So get over the money - please. I made this out of passion for the era and the people who sacrificed. The two years i spent on this included about 7 months just buying stuff. Post was me. That's it. Working two full time jobs. I would have to take breaks because you do get burnout.

Ben your statement of "give you 10 grand and two years" and you would have an oscar is absurd. I invite you to do it. I have seen some of your stuff and have not been impressed. In no way am I saying I'm the end all because I'm not - we are all learning and that's what it's about.

No flame war -

Cheers to all.
Posted: Tue, 11th Oct 2005, 5:14pm

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ashman

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wow, i can understand that, money is like water when making a film, and like ferral, im noticing the money disappears on things some times not related to just props. I don't really care much for budgets, i like a film because the actual movie keeps me watching, if i watch it to the end, then its an acheivement on the film makers part. This could have had $1 or $50.000 spent on it, it was still good. But hey, ive already explained ths before and still stand by it.
Posted: Tue, 11th Oct 2005, 10:07pm

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ben3308

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ferral wrote:

Ben your statement of "give you 10 grand and two years" and you would have an oscar is absurd.
Excuse my floral diction, it was a gross overexaggeration used to demonstrate a point. I thought it was implied that that statement was absurd. I even put, "Not to sound conceited, but you get my point" just to make sure that it wasn't taken seriosuly.

ferral wrote:

I have seen some of your stuff and have not been impressed.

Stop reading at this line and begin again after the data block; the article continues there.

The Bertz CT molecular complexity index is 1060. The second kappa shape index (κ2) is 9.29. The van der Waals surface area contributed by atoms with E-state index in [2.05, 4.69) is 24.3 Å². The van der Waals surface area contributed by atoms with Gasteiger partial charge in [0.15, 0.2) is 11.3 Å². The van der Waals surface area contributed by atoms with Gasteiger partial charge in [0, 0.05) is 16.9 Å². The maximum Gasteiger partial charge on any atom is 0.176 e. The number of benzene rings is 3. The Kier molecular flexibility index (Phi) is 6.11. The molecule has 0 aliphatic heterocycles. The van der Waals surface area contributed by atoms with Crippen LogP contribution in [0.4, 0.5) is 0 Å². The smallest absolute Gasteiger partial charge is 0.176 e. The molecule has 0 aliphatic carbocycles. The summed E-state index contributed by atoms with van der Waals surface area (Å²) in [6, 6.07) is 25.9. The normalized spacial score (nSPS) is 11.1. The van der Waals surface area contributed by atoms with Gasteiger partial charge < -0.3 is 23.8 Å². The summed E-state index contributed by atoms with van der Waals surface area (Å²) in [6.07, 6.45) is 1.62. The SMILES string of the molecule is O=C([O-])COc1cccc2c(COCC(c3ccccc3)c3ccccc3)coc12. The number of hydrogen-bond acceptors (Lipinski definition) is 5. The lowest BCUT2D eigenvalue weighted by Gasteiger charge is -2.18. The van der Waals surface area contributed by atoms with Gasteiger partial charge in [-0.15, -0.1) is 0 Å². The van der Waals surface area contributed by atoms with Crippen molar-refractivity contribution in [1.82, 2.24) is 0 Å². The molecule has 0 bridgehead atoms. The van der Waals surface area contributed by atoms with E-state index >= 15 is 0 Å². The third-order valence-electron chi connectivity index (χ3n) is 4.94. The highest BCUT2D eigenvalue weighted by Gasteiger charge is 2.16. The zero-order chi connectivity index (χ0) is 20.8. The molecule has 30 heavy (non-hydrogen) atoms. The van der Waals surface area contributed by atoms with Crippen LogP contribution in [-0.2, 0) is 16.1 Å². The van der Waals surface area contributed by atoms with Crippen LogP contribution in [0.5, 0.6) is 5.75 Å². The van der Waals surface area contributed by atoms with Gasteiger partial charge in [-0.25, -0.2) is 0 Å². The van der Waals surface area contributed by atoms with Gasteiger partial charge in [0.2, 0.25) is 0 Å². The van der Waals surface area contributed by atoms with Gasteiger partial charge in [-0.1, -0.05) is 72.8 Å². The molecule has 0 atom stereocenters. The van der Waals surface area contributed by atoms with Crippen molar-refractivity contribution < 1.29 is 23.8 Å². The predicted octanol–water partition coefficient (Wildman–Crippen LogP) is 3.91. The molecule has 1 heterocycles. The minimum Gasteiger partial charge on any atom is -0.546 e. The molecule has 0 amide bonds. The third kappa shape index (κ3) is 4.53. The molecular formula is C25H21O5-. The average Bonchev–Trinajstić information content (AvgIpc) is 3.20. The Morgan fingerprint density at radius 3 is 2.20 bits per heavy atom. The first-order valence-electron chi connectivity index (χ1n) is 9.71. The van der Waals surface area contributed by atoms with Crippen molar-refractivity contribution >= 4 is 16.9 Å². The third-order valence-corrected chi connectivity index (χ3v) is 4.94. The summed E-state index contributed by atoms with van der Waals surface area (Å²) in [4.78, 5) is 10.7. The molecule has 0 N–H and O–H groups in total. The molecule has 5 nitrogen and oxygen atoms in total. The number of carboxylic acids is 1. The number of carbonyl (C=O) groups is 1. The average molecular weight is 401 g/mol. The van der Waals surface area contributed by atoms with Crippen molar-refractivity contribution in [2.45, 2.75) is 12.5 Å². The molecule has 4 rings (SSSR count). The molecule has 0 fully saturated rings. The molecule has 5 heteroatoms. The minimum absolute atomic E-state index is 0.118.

Two things:
You haven't seen my stuff. I haven't posted any of it, save "Found" which I did to see if I could light a scene. And it worked. I think you'll find the night time lighting is done rather well, especially considering my lack of time, money, and supplies.

I can understand how you'd feel the need to comment harshly towards me considering what I've said about TLD, but don't say something if you haven't even seen what I have to offer.

About the money and the time: I understand the constraints with jobs and such, but that doesn't excuse so of the off cinematography and few editing inconsistencies I saw. If I were to use that amount of money on something, I'd do everything I could until it was perfect (or as perfect as one can make something, for that matter); and, IMO, TLD just didn't feel like that much time and money had been spent on it, even though it had.

I'm also not saying I could do any better- though I think I possibly could, given certain things- I'm just saying I don't think it was as good as it could've been. I really hope you can take this the right way, I am in no way trying to impugn your integrity as a filmmaker. (YOur Punisher video is awesome, it's one of the first which I watched on this site)

Regards, Ben

Postscript: ferral, I think we eventually came to an agreement on how I disliked this film in TLD's cinema thread, no more need for discussion between the two of us in here. wink